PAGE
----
1. Yes, he is a troll. I agree with you and Maddow.

      You know, I don’t think John Lewis is a liberal fascist at all. I think when someone beats you up, tramples you on a horse, gives you a concussion, it probably does something to that person. Lewis is old enough to know what growing up in Alabama was like, first hand.

      I am somewhat younger than Lewis but I remember what it was like in Georgia and Virginia. My version was considerably sanitized compared to what Lewis saw. I never saw any violence towards blacks, but I know about colored bathrooms and drinking fountains and that blacks had to go to the back of the bus. I saw that. I know that the poll tax was used to keep blacks from voting. Those things are part of my collective memory.

      Why wouldn’t those experiences alone have shaped John Lewis? Throw in some personal violence directed towards him specifically, and I expect those were life altering experiences. I don’t think that he wants anything that you don’t simply take for granted as a white male.

      Notice I didn’t include myself. I don’t see myself as having had the same opportunities as white males my age had. Start with the fact that I couldn’t attend some state supported colleges in Virginia because of my gender.

  11. George S. Harris

    The rivercalls the ocean water.

  12. George S. Harris

    It is pretty obvious that Rick Bentley and Cargo are not people of color or they would sing a different song. Supposedly when Arthur Ashe, the great tennis star, was dying of AIDS, someone ask him if this was the worst thing that ever happened to him. Ashe replied, “No, the worst thing that ever happened to me was being born black.” True or not, I don’t know but it sure does make a point that if you have too much melanin in your skin, you are at a disadvantage. Do we still need the Voting Right Act? You bet your sweet butt we do.

  13. Censored bybvbl

    The lines at polling places in PWC that primarily served minorities and the effort made in many (mainly Republican-led) legislatures across the country to make voting more difficult shows that we haven’t gotten to the point yet where the Voting Rights Act is unneeded.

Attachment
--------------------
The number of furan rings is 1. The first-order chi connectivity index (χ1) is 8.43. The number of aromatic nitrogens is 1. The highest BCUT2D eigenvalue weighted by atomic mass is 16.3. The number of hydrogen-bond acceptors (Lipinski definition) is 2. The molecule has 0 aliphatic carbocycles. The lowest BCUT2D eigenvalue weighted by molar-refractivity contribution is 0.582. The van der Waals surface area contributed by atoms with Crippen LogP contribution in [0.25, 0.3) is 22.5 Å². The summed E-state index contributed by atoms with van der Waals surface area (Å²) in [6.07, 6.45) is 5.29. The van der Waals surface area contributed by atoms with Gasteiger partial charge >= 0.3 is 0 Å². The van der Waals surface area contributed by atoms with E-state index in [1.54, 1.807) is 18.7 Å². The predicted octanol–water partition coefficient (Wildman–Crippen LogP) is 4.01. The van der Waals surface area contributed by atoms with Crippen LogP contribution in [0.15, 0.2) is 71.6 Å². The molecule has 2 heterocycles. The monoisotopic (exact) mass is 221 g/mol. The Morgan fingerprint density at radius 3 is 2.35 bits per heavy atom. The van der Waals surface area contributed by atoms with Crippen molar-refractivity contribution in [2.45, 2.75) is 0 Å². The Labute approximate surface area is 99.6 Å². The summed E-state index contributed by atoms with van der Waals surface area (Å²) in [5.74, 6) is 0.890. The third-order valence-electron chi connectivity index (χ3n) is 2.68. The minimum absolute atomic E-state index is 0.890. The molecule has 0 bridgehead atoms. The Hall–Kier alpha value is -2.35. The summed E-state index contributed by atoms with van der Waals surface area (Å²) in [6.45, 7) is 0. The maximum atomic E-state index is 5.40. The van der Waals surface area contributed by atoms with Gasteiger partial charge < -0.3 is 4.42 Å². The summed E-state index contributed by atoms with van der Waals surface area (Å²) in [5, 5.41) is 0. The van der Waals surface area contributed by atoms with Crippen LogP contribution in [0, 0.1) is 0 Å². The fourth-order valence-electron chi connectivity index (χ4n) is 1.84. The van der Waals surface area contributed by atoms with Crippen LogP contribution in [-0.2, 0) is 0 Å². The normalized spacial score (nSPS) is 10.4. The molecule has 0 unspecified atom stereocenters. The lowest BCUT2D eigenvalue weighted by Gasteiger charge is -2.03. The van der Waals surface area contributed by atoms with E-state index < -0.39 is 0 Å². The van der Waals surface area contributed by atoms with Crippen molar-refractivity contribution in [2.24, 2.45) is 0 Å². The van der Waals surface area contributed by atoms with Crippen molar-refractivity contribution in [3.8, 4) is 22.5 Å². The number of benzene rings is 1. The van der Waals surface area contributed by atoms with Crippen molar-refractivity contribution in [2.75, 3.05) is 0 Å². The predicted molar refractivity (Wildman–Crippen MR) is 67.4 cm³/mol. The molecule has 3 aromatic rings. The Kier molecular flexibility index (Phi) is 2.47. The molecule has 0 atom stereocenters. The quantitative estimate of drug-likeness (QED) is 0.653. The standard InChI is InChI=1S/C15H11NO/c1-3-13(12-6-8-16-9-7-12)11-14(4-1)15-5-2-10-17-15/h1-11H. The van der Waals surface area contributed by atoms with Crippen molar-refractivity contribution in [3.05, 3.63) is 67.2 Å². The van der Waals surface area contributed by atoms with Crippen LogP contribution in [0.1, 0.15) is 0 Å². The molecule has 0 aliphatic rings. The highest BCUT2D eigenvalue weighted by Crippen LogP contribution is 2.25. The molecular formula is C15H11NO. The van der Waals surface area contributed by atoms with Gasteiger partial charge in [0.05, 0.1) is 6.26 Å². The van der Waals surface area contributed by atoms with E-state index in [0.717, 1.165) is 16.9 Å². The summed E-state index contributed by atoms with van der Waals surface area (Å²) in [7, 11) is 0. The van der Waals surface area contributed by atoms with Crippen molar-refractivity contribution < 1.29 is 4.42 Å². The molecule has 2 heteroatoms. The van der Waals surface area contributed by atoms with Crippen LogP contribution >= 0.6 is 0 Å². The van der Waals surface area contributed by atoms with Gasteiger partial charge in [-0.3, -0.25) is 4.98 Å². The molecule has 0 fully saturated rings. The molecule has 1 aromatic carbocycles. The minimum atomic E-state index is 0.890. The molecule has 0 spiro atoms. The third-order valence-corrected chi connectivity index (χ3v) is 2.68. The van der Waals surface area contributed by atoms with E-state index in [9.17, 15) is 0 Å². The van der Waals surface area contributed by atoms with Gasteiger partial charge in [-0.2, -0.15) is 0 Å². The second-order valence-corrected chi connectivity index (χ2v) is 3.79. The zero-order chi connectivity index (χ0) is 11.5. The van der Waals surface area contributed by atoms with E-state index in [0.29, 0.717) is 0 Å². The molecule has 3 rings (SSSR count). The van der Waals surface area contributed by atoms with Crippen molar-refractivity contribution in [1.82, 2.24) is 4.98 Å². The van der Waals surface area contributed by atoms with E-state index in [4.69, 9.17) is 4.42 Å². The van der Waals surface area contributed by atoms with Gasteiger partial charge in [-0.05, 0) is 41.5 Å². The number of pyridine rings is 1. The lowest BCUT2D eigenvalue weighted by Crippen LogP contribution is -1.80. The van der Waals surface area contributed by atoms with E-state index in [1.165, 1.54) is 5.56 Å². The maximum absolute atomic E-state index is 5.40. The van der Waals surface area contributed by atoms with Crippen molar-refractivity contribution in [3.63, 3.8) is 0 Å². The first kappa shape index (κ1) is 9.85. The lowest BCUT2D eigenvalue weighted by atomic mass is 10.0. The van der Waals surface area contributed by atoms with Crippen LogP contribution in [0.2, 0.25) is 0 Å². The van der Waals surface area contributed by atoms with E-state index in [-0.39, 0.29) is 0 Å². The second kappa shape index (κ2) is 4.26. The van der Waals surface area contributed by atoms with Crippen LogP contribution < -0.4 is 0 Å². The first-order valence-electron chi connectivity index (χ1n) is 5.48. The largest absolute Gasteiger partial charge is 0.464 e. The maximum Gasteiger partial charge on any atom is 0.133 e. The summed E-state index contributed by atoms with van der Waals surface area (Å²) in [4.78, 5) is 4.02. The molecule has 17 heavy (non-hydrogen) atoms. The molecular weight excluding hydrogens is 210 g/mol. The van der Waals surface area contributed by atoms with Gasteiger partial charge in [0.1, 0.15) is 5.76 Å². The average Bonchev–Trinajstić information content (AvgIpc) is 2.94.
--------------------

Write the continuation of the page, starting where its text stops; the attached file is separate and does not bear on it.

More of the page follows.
14. @George S. Harris
    I’ve never claimed to be impartial, but Starry’s comment was just silly.

    I also don’t believe I’ve said anything one way or another about this subject other than to poke fun at Starry. So….. no..I’m not a “person of color” but I also did not give an opinion on the subject. You have no idea what I’m thinking about it.

  15. Rick Bentley

    “It is pretty obvious that Rick Bentley and Cargo are not people of color or they would sing a different song.”

    Inevitably? Do Thomas Sewell or Clarence Thomas sing the same song?

    Regarding Arthur Ashe’s comment, that’s a self hating remark and an odd one, regardless of what he was trying to express. Inherently more offensive that anything I remember Scalia saying.

    The more i am exposed to the full context of this, I think that Scalia was a bit out there and don’t especially agree with whatever he was getting at – but strongly defend his right to say unpopular things, and strongly resent people like Joihn Lewis. Who thinks he can tell people what trains of thouigh are or aren’t allowed, or for that matter whether an entire political movement should be tarred as “racist”. The guy’s a complete twit IMO; his attention whoring a few years ago about SUPPOSEDLY hearing a racial slur is the opposite of leadership.

    IMO, being black sometimes puts an individual at a disadvantage, and sometimes at an advantage. That’s the truth of the matter. In my white collar career I’ve seen a lot more sexism that racism … ask a black female which one affects her more and I’d bet she’ll say sex more often than race. Whether I’m being naive and sheltered, or not, the dialogue is worth having – and no one needs John lewis to come in and moderate it.